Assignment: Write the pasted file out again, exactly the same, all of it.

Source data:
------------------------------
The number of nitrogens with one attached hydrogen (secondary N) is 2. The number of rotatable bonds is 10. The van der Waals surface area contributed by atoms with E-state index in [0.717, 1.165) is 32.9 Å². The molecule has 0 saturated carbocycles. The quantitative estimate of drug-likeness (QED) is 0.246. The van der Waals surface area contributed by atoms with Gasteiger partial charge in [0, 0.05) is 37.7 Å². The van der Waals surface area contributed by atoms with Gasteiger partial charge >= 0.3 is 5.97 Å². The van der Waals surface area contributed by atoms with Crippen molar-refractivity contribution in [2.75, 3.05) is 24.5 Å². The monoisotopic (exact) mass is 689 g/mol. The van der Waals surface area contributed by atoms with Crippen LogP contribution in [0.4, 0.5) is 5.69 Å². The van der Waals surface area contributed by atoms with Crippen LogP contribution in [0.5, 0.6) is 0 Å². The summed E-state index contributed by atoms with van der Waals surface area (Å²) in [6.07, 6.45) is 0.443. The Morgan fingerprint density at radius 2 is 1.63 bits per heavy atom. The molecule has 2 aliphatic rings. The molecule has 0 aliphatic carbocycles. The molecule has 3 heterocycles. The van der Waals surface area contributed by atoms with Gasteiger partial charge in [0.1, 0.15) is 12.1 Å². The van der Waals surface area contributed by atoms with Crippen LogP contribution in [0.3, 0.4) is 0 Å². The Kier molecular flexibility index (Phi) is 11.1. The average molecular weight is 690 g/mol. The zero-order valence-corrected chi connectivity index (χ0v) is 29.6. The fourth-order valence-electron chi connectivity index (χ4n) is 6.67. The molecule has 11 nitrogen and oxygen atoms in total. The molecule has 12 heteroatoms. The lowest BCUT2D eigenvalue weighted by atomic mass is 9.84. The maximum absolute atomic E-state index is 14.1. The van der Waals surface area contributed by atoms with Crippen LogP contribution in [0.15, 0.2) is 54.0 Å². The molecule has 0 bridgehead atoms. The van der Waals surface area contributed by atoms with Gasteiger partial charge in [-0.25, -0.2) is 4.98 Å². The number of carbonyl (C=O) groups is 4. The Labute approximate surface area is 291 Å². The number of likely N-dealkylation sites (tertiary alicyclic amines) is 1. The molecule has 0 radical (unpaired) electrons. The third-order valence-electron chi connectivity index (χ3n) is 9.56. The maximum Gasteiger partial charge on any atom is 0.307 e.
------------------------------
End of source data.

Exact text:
The number of nitrogens with one attached hydrogen (secondary N) is 2. The number of rotatable bonds is 10. The van der Waals surface area contributed by atoms with E-state index in [0.717, 1.165) is 32.9 Å². The molecule has 0 saturated carbocycles. The quantitative estimate of drug-likeness (QED) is 0.246. The van der Waals surface area contributed by atoms with Gasteiger partial charge in [0, 0.05) is 37.7 Å². The van der Waals surface area contributed by atoms with Gasteiger partial charge >= 0.3 is 5.97 Å². The van der Waals surface area contributed by atoms with Crippen molar-refractivity contribution in [2.75, 3.05) is 24.5 Å². The monoisotopic (exact) mass is 689 g/mol. The van der Waals surface area contributed by atoms with Crippen LogP contribution in [0.4, 0.5) is 5.69 Å². The van der Waals surface area contributed by atoms with Crippen LogP contribution in [0.5, 0.6) is 0 Å². The summed E-state index contributed by atoms with van der Waals surface area (Å²) in [6.07, 6.45) is 0.443. The Morgan fingerprint density at radius 2 is 1.63 bits per heavy atom. The molecule has 2 aliphatic rings. The molecule has 0 aliphatic carbocycles. The molecule has 3 heterocycles. The van der Waals surface area contributed by atoms with Gasteiger partial charge in [0.1, 0.15) is 12.1 Å². The van der Waals surface area contributed by atoms with Crippen LogP contribution in [0.3, 0.4) is 0 Å². The Kier molecular flexibility index (Phi) is 11.1. The average molecular weight is 690 g/mol. The zero-order valence-corrected chi connectivity index (χ0v) is 29.6. The fourth-order valence-electron chi connectivity index (χ4n) is 6.67. The molecule has 11 nitrogen and oxygen atoms in total. The molecule has 12 heteroatoms. The lowest BCUT2D eigenvalue weighted by atomic mass is 9.84. The maximum absolute atomic E-state index is 14.1. The van der Waals surface area contributed by atoms with Crippen LogP contribution in [0.15, 0.2) is 54.0 Å². The molecule has 0 bridgehead atoms. The van der Waals surface area contributed by atoms with Gasteiger partial charge in [-0.25, -0.2) is 4.98 Å². The number of carbonyl (C=O) groups is 4. The Labute approximate surface area is 291 Å². The number of likely N-dealkylation sites (tertiary alicyclic amines) is 1. The molecule has 0 radical (unpaired) electrons. The third-order valence-electron chi connectivity index (χ3n) is 9.56. The maximum Gasteiger partial charge on any atom is 0.307 e.